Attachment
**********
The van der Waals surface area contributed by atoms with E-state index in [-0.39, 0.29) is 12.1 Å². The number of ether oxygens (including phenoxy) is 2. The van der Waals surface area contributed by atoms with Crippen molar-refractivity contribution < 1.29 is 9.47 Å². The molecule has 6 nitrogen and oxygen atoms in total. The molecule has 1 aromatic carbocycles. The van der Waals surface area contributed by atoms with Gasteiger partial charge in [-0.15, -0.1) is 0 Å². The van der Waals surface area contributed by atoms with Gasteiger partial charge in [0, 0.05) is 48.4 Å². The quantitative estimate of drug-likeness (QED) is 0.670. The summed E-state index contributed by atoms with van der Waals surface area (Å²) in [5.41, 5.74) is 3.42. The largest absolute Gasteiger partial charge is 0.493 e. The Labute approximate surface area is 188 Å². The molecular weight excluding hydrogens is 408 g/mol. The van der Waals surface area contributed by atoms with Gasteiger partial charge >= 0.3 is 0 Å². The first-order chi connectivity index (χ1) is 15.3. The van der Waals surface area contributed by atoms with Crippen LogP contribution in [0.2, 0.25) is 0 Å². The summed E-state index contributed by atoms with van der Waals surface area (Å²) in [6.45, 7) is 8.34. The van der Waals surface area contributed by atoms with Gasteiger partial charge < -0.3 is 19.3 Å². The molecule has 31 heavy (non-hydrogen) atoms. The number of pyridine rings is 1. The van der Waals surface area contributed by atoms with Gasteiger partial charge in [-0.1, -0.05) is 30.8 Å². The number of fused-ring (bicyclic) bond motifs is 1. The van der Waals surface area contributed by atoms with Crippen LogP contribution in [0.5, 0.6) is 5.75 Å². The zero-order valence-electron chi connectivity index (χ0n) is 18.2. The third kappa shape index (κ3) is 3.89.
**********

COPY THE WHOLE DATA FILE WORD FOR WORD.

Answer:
The van der Waals surface area contributed by atoms with E-state index in [-0.39, 0.29) is 12.1 Å². The number of ether oxygens (including phenoxy) is 2. The van der Waals surface area contributed by atoms with Crippen molar-refractivity contribution < 1.29 is 9.47 Å². The molecule has 6 nitrogen and oxygen atoms in total. The molecule has 1 aromatic carbocycles. The van der Waals surface area contributed by atoms with Gasteiger partial charge in [-0.15, -0.1) is 0 Å². The van der Waals surface area contributed by atoms with Gasteiger partial charge in [0, 0.05) is 48.4 Å². The quantitative estimate of drug-likeness (QED) is 0.670. The summed E-state index contributed by atoms with van der Waals surface area (Å²) in [5.41, 5.74) is 3.42. The largest absolute Gasteiger partial charge is 0.493 e. The Labute approximate surface area is 188 Å². The molecular weight excluding hydrogens is 408 g/mol. The van der Waals surface area contributed by atoms with Gasteiger partial charge >= 0.3 is 0 Å². The first-order chi connectivity index (χ1) is 15.3. The van der Waals surface area contributed by atoms with Crippen LogP contribution in [0.2, 0.25) is 0 Å². The summed E-state index contributed by atoms with van der Waals surface area (Å²) in [6.45, 7) is 8.34. The van der Waals surface area contributed by atoms with Gasteiger partial charge < -0.3 is 19.3 Å². The molecule has 31 heavy (non-hydrogen) atoms. The number of pyridine rings is 1. The van der Waals surface area contributed by atoms with Gasteiger partial charge in [-0.1, -0.05) is 30.8 Å². The number of fused-ring (bicyclic) bond motifs is 1. The van der Waals surface area contributed by atoms with Crippen LogP contribution in [0.5, 0.6) is 5.75 Å². The zero-order valence-electron chi connectivity index (χ0n) is 18.2. The third kappa shape index (κ3) is 3.89.